Toronto’s extensive work on the silver screen reveals that, while we have the chameleonic ability to look like anywhere from New York City to Moscow, the disguise doesn’t always hold up to scrutiny. Reel Toronto revels in digging up and displaying the films that attempt to mask, hide, or—in rare cases—proudly display our city.
Let’s get this straight right off the bat: Take the Lead is not a very original movie. It is not, for example, the first movie ever in which a well-to-do type swoops into an urban classroom and teaches the young street kids therein about the world and opportunities that lie beyond, expanding their horizons and improving their lives. It does, however, have Antonio Banderas as a suave ballroom dance teacher, so there’s that.
Yes, it’s one of those “inspired by a true story” flicks which, in this case, means Banderas volunteers to teach his upper-class kind of dancing to a bunch of New York City kids, who naturally love more of that hip hop kind of stuff. Life lessons are learned from one another, yada yada yada, climactic dance competition, yada yada yada, not actually filmed in New York City, yada yada yada.
Not surprisingly, the film opens with dancing! Yes, here is the elegant, tuxedoed Mr. Banderas doing the ballroom thing.
This particular ballroom is the rather lovely one at the Royal York.
Skipping way to the end of the movie, if you don’t mind, the finale takes place at this ballroom. It’s the shuttered (and possibly haunted!) Crystal Ballroom, located on the upper floors of the hotel.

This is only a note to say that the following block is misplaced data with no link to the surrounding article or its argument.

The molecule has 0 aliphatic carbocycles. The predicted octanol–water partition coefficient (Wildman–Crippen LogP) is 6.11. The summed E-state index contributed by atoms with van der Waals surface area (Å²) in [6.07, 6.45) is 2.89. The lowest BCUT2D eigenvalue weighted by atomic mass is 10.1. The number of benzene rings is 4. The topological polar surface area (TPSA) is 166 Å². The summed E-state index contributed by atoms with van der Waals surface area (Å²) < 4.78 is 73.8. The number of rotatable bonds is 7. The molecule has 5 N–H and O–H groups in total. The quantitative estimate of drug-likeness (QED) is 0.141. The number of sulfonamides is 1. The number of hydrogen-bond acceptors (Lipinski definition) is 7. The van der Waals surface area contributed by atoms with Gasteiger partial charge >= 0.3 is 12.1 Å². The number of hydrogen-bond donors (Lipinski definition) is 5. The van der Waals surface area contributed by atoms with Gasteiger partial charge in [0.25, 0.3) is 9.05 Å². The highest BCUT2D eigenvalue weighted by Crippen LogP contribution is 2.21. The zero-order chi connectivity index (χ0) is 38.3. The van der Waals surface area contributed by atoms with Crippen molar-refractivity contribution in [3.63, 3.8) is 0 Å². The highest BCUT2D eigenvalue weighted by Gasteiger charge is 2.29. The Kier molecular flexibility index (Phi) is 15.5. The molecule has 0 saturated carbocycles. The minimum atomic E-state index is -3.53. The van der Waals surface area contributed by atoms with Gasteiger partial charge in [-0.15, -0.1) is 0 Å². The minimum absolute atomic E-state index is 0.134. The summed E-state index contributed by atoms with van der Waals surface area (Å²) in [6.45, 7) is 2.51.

Not that interior and exterior shots always match, but we do get a shot of the hotel “acting” as the fictional Beaumont Hotel.
There’s some more dancing here, at St. Lawrence Hall.
And the very opening, inter-cutting with the ballroom scene, features the kids doing their hipping and hopping at a school dance. It looks like the gym is the distinctive one at Eastminister United Church, also seen in Honey.
So, then we’ve got our “urban” school.
As you can see here, it’s actually the University of Toronto Schools (UTS) at Bloor and Spadina.
Here, you might recognize Degrassi alum Lauren Collins, who has a prominent role in the film.
Other school interiors were shot at Danforth Tech and Orde Street Public School.
At the film’s start, we find Mr. Banderas cycling the mean streets of the city.
Then he encounters some future students vandalizing a car…
…on Yonge Street, across from the Eaton Centre. You can even see The Edge’s old broadcast space there.
This is pretty cool: the kids practice dancing in an impressive industrial space. Apparently it was shot at the old Tower Automotive factory in the Junction.
An admittedly less interesting industrial space is this one on Cherry Street. It belongs to the company formerly known as Turtle Island and now as the even friendlier Green For Life.
Most of the New York City shots are those kind of stock shots you see in any generic production. We actually thought this might be one of them but, despite the fire escape and other New York-esque trappings, this is actually here, on Parliament Street.
Not at all surprisingly, they also shot down at Lower Bay station…
…and even used the interior of one of our old subway trains.